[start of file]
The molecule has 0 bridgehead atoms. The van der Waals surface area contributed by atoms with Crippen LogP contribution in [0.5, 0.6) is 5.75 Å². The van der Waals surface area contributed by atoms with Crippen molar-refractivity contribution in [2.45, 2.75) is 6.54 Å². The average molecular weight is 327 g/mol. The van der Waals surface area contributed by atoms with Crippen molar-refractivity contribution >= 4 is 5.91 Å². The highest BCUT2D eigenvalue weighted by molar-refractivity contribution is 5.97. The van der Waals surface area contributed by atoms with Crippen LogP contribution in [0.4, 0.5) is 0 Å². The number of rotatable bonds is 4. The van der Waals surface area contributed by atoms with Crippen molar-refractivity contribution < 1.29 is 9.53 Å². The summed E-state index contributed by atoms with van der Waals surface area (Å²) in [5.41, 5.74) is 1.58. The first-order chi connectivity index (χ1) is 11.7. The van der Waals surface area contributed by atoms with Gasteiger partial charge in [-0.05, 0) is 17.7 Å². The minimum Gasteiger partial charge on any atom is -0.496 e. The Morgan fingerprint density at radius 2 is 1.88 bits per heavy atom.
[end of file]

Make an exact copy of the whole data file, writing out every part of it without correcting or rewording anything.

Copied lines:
The molecule has 0 bridgehead atoms. The van der Waals surface area contributed by atoms with Crippen LogP contribution in [0.5, 0.6) is 5.75 Å². The van der Waals surface area contributed by atoms with Crippen molar-refractivity contribution in [2.45, 2.75) is 6.54 Å². The average molecular weight is 327 g/mol. The van der Waals surface area contributed by atoms with Crippen molar-refractivity contribution >= 4 is 5.91 Å². The highest BCUT2D eigenvalue weighted by molar-refractivity contribution is 5.97. The van der Waals surface area contributed by atoms with Crippen LogP contribution in [0.4, 0.5) is 0 Å². The number of rotatable bonds is 4. The van der Waals surface area contributed by atoms with Crippen molar-refractivity contribution < 1.29 is 9.53 Å². The summed E-state index contributed by atoms with van der Waals surface area (Å²) in [5.41, 5.74) is 1.58. The first-order chi connectivity index (χ1) is 11.7. The van der Waals surface area contributed by atoms with Gasteiger partial charge in [-0.05, 0) is 17.7 Å². The minimum Gasteiger partial charge on any atom is -0.496 e. The Morgan fingerprint density at radius 2 is 1.88 bits per heavy atom.